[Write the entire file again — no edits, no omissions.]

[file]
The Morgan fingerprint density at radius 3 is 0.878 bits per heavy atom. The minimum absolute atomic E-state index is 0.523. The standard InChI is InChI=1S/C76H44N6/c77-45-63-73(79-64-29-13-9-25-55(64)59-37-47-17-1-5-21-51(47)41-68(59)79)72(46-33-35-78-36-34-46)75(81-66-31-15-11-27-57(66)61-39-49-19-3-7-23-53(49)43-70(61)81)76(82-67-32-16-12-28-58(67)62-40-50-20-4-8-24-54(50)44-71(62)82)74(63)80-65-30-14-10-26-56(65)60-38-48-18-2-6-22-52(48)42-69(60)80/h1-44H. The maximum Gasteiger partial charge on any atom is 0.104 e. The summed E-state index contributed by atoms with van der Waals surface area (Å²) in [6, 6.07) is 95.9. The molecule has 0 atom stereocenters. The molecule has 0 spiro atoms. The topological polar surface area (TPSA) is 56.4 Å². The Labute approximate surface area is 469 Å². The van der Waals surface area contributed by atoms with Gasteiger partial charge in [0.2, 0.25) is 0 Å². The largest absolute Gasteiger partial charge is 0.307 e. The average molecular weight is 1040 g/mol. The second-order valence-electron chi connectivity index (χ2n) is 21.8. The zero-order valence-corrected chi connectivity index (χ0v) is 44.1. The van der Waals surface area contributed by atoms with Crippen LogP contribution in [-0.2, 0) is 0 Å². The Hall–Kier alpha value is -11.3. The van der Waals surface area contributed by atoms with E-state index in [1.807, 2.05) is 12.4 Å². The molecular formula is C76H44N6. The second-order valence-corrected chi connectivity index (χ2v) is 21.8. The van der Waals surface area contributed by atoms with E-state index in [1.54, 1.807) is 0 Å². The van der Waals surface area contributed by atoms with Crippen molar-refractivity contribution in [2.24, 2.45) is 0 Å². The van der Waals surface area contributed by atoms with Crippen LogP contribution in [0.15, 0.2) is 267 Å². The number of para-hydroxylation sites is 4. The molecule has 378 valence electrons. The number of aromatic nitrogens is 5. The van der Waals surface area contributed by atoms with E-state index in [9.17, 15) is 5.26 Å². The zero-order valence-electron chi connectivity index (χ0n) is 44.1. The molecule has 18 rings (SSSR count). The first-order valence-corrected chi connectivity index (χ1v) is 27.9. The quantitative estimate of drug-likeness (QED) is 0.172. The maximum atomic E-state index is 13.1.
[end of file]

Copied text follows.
The Morgan fingerprint density at radius 3 is 0.878 bits per heavy atom. The minimum absolute atomic E-state index is 0.523. The standard InChI is InChI=1S/C76H44N6/c77-45-63-73(79-64-29-13-9-25-55(64)59-37-47-17-1-5-21-51(47)41-68(59)79)72(46-33-35-78-36-34-46)75(81-66-31-15-11-27-57(66)61-39-49-19-3-7-23-53(49)43-70(61)81)76(82-67-32-16-12-28-58(67)62-40-50-20-4-8-24-54(50)44-71(62)82)74(63)80-65-30-14-10-26-56(65)60-38-48-18-2-6-22-52(48)42-69(60)80/h1-44H. The maximum Gasteiger partial charge on any atom is 0.104 e. The summed E-state index contributed by atoms with van der Waals surface area (Å²) in [6, 6.07) is 95.9. The molecule has 0 atom stereocenters. The molecule has 0 spiro atoms. The topological polar surface area (TPSA) is 56.4 Å². The Labute approximate surface area is 469 Å². The van der Waals surface area contributed by atoms with Gasteiger partial charge in [0.2, 0.25) is 0 Å². The largest absolute Gasteiger partial charge is 0.307 e. The average molecular weight is 1040 g/mol. The second-order valence-electron chi connectivity index (χ2n) is 21.8. The zero-order valence-corrected chi connectivity index (χ0v) is 44.1. The van der Waals surface area contributed by atoms with Crippen LogP contribution in [-0.2, 0) is 0 Å². The Hall–Kier alpha value is -11.3. The van der Waals surface area contributed by atoms with E-state index in [1.807, 2.05) is 12.4 Å². The molecular formula is C76H44N6. The second-order valence-corrected chi connectivity index (χ2v) is 21.8. The van der Waals surface area contributed by atoms with E-state index in [1.54, 1.807) is 0 Å². The van der Waals surface area contributed by atoms with Crippen molar-refractivity contribution in [2.24, 2.45) is 0 Å². The van der Waals surface area contributed by atoms with Crippen LogP contribution in [0.15, 0.2) is 267 Å². The number of para-hydroxylation sites is 4. The molecule has 378 valence electrons. The number of aromatic nitrogens is 5. The van der Waals surface area contributed by atoms with E-state index in [9.17, 15) is 5.26 Å². The zero-order valence-electron chi connectivity index (χ0n) is 44.1. The molecule has 18 rings (SSSR count). The first-order valence-corrected chi connectivity index (χ1v) is 27.9. The quantitative estimate of drug-likeness (QED) is 0.172. The maximum atomic E-state index is 13.1.